The Library’s services demand both lively, collaborative spaces and quiet, contemplative spaces, designed with Georgia Tech’s thinkers in mind — spaces fashioned specifically for faculty, spaces geared to graduate students, spaces customized for undergraduate scholarship.
The Library needs flexible and open room for over 500 annual library-related learning and instruction sessions. And the intricate and frequently invisible work that goes on behind the scenes within the Library to enable complex and vital services requires substantial physical space to further Georgia Tech’s top-tier technical reputation.
Following are archival photographs of Price Gilbert and Crosland spaces juxtaposed against the renderings for the renewed Library. On each photograph you will see how the Research Library of the 21st Century is a space for people, built to accommodate the rich and vibrant future of scholarship at Georgia Tech.
It projects outward, inviting and connecting scholars in new and exciting ways, blending the physical and the digital.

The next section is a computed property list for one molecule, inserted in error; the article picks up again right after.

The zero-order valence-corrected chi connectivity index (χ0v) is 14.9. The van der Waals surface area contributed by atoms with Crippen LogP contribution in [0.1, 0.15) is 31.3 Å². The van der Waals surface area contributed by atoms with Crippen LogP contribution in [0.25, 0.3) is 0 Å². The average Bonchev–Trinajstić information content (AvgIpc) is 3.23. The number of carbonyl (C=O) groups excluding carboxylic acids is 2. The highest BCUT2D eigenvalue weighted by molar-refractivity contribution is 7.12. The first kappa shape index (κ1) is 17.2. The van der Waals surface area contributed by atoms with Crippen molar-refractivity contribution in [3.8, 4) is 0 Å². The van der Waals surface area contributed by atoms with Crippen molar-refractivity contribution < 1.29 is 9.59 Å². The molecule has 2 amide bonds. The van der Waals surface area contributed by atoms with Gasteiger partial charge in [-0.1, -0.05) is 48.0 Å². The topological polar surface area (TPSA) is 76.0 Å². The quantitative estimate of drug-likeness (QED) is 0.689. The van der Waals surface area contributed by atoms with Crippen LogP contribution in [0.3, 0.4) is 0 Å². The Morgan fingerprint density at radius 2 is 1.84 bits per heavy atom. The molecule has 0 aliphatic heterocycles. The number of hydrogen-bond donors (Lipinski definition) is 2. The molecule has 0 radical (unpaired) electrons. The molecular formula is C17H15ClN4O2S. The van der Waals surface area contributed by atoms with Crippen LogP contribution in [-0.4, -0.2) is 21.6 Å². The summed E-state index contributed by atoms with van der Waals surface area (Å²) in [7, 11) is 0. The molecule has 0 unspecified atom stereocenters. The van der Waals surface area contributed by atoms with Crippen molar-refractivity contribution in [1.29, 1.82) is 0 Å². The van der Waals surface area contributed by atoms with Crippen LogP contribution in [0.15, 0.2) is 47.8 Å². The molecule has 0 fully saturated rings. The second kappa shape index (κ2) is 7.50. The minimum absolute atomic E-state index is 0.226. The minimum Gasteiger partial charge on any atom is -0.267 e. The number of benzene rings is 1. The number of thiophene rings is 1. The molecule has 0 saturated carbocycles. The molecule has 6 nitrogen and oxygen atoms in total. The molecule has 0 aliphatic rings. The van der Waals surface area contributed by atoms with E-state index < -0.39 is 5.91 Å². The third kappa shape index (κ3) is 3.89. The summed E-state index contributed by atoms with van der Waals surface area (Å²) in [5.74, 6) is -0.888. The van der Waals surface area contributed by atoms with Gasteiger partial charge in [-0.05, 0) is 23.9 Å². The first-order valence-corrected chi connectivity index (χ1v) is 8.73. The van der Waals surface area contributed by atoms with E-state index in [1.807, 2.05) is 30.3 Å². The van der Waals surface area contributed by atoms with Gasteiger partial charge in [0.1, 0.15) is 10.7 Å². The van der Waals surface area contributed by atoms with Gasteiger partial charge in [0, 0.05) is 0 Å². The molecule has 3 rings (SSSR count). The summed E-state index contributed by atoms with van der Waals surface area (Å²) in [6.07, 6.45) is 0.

The envelopes of the buildings will be rehabilitated and opened up to daylight wherever possible. The core elements will be upgraded to meet contemporary codes and will provide room for future expansions or modifications.
The systems that heat, cool, move water, and light the buildings will be entirely new and very efficient. Taken together, these strategies will drive energy use dramatically downward even as the user population doubles, so that the energy use intensity per person reduces by a factor of almost five.
With circulation of physical library materials trending downward, knowledge is now recorded, stored, and disseminated by digital means.
The digital cloud of shared knowledge is overwhelmingly vast. The Library of the 21st Century is a place to make sense of it all.
There remains a human desire for the Library to be a physical, tactile, and serendipitous experience that inspires awe. The future Library will do this by taking these digital, invisible resources and manifesting their presence through means that are sometimes pragmatic (as in virtual browsing) and sometimes artistic (as in an abstract installation).
- Courtesy BNIM